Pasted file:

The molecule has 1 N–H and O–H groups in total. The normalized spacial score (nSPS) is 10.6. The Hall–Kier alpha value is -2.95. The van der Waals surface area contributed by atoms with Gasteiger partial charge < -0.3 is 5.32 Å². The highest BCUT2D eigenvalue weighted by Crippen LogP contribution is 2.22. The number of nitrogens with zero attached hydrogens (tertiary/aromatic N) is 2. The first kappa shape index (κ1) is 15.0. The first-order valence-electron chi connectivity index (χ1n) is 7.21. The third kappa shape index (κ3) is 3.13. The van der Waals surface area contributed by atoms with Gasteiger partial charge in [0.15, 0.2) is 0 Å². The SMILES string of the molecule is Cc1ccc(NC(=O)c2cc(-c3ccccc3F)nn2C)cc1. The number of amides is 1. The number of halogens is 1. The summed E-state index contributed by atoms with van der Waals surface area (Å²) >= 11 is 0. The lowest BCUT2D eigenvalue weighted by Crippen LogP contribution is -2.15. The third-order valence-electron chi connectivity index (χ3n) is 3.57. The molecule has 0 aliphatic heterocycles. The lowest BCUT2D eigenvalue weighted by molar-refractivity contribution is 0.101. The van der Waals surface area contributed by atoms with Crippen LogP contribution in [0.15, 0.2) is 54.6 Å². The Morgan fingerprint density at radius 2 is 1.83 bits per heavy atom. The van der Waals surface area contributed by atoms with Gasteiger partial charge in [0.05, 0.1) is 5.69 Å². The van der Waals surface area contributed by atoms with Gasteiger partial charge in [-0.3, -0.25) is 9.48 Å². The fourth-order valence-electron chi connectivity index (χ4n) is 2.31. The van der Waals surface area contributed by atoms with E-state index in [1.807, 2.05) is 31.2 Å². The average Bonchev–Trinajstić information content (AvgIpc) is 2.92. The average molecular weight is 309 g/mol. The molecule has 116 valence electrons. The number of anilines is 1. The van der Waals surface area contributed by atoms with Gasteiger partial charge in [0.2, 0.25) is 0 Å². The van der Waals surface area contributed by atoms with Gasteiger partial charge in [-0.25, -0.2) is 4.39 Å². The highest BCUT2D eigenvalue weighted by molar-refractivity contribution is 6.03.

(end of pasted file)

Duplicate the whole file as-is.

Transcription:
The molecule has 1 N–H and O–H groups in total. The normalized spacial score (nSPS) is 10.6. The Hall–Kier alpha value is -2.95. The van der Waals surface area contributed by atoms with Gasteiger partial charge < -0.3 is 5.32 Å². The highest BCUT2D eigenvalue weighted by Crippen LogP contribution is 2.22. The number of nitrogens with zero attached hydrogens (tertiary/aromatic N) is 2. The first kappa shape index (κ1) is 15.0. The first-order valence-electron chi connectivity index (χ1n) is 7.21. The third kappa shape index (κ3) is 3.13. The van der Waals surface area contributed by atoms with Gasteiger partial charge in [0.15, 0.2) is 0 Å². The SMILES string of the molecule is Cc1ccc(NC(=O)c2cc(-c3ccccc3F)nn2C)cc1. The number of amides is 1. The number of halogens is 1. The summed E-state index contributed by atoms with van der Waals surface area (Å²) >= 11 is 0. The lowest BCUT2D eigenvalue weighted by Crippen LogP contribution is -2.15. The third-order valence-electron chi connectivity index (χ3n) is 3.57. The molecule has 0 aliphatic heterocycles. The lowest BCUT2D eigenvalue weighted by molar-refractivity contribution is 0.101. The van der Waals surface area contributed by atoms with Crippen LogP contribution in [0.15, 0.2) is 54.6 Å². The Morgan fingerprint density at radius 2 is 1.83 bits per heavy atom. The van der Waals surface area contributed by atoms with Gasteiger partial charge in [0.05, 0.1) is 5.69 Å². The van der Waals surface area contributed by atoms with Gasteiger partial charge in [-0.3, -0.25) is 9.48 Å². The fourth-order valence-electron chi connectivity index (χ4n) is 2.31. The van der Waals surface area contributed by atoms with E-state index in [1.807, 2.05) is 31.2 Å². The average Bonchev–Trinajstić information content (AvgIpc) is 2.92. The average molecular weight is 309 g/mol. The molecule has 116 valence electrons. The number of anilines is 1. The van der Waals surface area contributed by atoms with Gasteiger partial charge in [0.2, 0.25) is 0 Å². The van der Waals surface area contributed by atoms with Gasteiger partial charge in [-0.25, -0.2) is 4.39 Å². The highest BCUT2D eigenvalue weighted by molar-refractivity contribution is 6.03.